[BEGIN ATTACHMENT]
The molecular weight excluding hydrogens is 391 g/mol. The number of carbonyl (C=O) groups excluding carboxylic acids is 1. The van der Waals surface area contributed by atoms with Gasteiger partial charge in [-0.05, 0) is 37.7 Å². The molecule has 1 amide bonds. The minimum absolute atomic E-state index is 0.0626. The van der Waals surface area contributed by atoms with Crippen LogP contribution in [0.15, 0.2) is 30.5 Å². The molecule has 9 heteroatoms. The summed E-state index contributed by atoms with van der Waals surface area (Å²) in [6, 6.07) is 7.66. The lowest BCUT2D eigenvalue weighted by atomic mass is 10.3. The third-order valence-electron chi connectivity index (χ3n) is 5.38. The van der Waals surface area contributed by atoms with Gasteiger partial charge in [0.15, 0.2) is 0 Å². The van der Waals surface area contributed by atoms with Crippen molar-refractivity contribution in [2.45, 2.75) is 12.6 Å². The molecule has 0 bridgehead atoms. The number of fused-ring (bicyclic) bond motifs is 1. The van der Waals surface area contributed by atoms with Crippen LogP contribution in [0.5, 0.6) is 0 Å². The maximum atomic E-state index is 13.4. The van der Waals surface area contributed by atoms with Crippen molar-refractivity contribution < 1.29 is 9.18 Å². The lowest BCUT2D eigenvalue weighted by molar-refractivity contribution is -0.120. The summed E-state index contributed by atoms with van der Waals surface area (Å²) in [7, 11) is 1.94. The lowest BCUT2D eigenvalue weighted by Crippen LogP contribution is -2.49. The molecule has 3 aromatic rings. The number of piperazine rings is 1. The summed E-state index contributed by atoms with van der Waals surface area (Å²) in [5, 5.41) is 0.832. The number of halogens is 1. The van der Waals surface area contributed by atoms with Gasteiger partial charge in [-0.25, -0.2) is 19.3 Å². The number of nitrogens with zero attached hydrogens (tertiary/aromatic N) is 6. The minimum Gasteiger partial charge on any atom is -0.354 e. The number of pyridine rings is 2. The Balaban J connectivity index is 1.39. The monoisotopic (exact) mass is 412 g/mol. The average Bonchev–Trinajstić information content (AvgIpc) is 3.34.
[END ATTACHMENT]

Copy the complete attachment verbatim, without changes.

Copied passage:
The molecular weight excluding hydrogens is 391 g/mol. The number of carbonyl (C=O) groups excluding carboxylic acids is 1. The van der Waals surface area contributed by atoms with Gasteiger partial charge in [-0.05, 0) is 37.7 Å². The molecule has 1 amide bonds. The minimum absolute atomic E-state index is 0.0626. The van der Waals surface area contributed by atoms with Crippen LogP contribution in [0.15, 0.2) is 30.5 Å². The molecule has 9 heteroatoms. The summed E-state index contributed by atoms with van der Waals surface area (Å²) in [6, 6.07) is 7.66. The lowest BCUT2D eigenvalue weighted by atomic mass is 10.3. The third-order valence-electron chi connectivity index (χ3n) is 5.38. The van der Waals surface area contributed by atoms with Gasteiger partial charge in [0.15, 0.2) is 0 Å². The van der Waals surface area contributed by atoms with Crippen molar-refractivity contribution in [2.45, 2.75) is 12.6 Å². The molecule has 0 bridgehead atoms. The number of fused-ring (bicyclic) bond motifs is 1. The van der Waals surface area contributed by atoms with Crippen LogP contribution in [0.5, 0.6) is 0 Å². The maximum atomic E-state index is 13.4. The van der Waals surface area contributed by atoms with Crippen molar-refractivity contribution < 1.29 is 9.18 Å². The lowest BCUT2D eigenvalue weighted by molar-refractivity contribution is -0.120. The summed E-state index contributed by atoms with van der Waals surface area (Å²) in [7, 11) is 1.94. The lowest BCUT2D eigenvalue weighted by Crippen LogP contribution is -2.49. The molecule has 3 aromatic rings. The number of piperazine rings is 1. The summed E-state index contributed by atoms with van der Waals surface area (Å²) in [5, 5.41) is 0.832. The number of halogens is 1. The van der Waals surface area contributed by atoms with Gasteiger partial charge in [-0.25, -0.2) is 19.3 Å². The number of nitrogens with zero attached hydrogens (tertiary/aromatic N) is 6. The minimum Gasteiger partial charge on any atom is -0.354 e. The number of pyridine rings is 2. The Balaban J connectivity index is 1.39. The monoisotopic (exact) mass is 412 g/mol. The average Bonchev–Trinajstić information content (AvgIpc) is 3.34.